The worst kept secret in the mobile industry is out: disgruntled Spinvox call centre staff have been telling the BBC that they’re not actually robots, or even highly advanced man-machine cyborg hybrids. But this is a surprise only to the gullible, or people who have never used Spinvox.
Spinvox is a voicemail to text service that purports to use “D2 … a combination of artificial intelligence, voice recognition and natural linguistics”, when in fact, the BBC claims today, low-paid sweatshop staff in foreign countries do almost all of the translations. This had been known for ages – with these photographs popping up last year.
The company told the Beeb that “when necessary, parts of messages can be sent to a ‘conversion expert'”, but declined to elaborate on the proportion of messages “automatically converted”.
Spinvox charged a fiver a month for the service, which sent you a text message transcript of a voicemail after around 5 to 10 minutes. The SMS was spoofed to appear as if it came from the caller, allowing you to call or text them back easily. With voicemail expensive and/or time-consuming, and dogged by HI issues, (every voicemail has a different UI,) Spinvox was a hit – it provided instant convenience.
The company was conceived by a former Psion veteran – Daniel Doulton – who had helped launch the first low cost DAB radio, Psion’s WaveFinder, and launched in late 2004. The timing was excellent – Orange had let its expensively acquired Wildfire “virtual PA” service run down, finally shuttering it in May 2005. Vodafone had for years employed real humans to transcribe your messages. But these were native speakers, and more expensive. Spinvox used the much cheaper virtual sweatshop approach.
Spinvox had tried to go public, and raised £100m from Goldman Sachs last year. But it’s evident that problems were mounting.
In its last annual accounts for 2007, SpinVox employed over 300 people, and ran up operating expenses of £30.445m. Of these, $17m was marked for development and operations, $9.1m sales and marketing expenses, and $4.25m admin. The “burn rate”, or net cash absorbed by operating activities, was £24.45m. However, it only recorded £2.057m revenue.
In order to save money this week, it offered to pay its staff in stock. But more significantly, in a few short months the service had deteriorated to the point where it wasn’t worth a fiver a month. For this reporter, one of the final straws was receiving this text:
“Hi Andrew how you doing nice so call use my charm man cool I guess but what happening I got a big bomb that I wanna drop facing call me back and also leaving help I guess to you and your next see ___ but I post there you close but it keep on making forest Everest get it right I get you later on ___ you include there cheers mate bye bye.”
– spoken through Spinvox
Finally, staff in Spinvox call centres in Egypt have come forth and rumbled the operation. Spinvox has operated (or continues to operate) call centres in India, the Philippines and South Africa. The problems only really escalated this year, as the transcriptions became slower, and contained more blanks, more wild guesses, and more errors. I loved the service, but after a few months, it wasn’t hard to quit.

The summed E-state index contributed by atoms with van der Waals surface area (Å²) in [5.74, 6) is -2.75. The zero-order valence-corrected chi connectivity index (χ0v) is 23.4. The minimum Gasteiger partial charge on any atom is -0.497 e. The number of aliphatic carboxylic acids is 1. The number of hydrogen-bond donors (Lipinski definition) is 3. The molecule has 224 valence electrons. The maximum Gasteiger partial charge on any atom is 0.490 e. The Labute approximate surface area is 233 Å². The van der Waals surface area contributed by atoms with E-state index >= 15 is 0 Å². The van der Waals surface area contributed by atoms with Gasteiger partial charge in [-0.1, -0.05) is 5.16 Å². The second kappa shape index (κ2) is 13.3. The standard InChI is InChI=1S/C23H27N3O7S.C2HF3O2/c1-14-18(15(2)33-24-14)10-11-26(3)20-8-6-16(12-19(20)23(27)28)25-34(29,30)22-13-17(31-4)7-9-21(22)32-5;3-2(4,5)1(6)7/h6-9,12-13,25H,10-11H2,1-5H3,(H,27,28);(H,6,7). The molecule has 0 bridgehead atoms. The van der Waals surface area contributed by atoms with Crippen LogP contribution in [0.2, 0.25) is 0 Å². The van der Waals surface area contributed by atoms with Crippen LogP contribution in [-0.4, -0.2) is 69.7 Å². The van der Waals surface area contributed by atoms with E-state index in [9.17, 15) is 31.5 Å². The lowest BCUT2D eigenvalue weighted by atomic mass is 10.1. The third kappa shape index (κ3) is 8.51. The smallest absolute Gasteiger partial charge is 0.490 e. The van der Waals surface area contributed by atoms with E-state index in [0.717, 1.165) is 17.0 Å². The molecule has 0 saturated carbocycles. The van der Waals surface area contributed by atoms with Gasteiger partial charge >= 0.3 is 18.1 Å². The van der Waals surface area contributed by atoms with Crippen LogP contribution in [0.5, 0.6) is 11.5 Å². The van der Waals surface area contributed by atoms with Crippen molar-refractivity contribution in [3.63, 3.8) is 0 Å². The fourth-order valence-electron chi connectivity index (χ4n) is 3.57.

Two points are worth noting.
If a service works well, as Spinvox did for so long, customers don’t really care if the transcription is performed by humans, robots or chimps. Spinvox’s decline set in when it failed to scale its operation while maintaining quality. Secondly, there was undoubtedly a degree of kidology from this modern day Mechanical Turk. But you’d only have to use the service for a day to see that it was human-powered. Any prudent investor would have asked how many staff Spinvox employs, and how many messages they process, to determine its cost base and scalability.
The Artificial Intelligence claims were exaggerated, of course, but the BBC should pause for a moment before patting itself on the back. Spinvox’s business prospects remain rather better than those of Twitter, Spotify, or any revenue-free Web 2.0 company – since Spinvox has real customers paying real money (if not enough to turn a profit) Critically examining the claims of these “new media” wonders is something the BBC hasn’t been particularly good at – partly because it has so many “new media” evangelists and disciples of its own, whose own prospects are heavily tied to these fictions being maintained.
Specifically, when it comes to propagating AI fantasies and other junk science, the Beeb’s coverage has been worse than any tacky little cable channel. It’s BBC exposure that catapulted Kevin Warwick to fame, and big budgets were thrown at the Singularity recently (see BBC abandons science – and your mailbag).
So when it comes to making exaggerated technology claims – the bigger the lie, the more reporters repeat it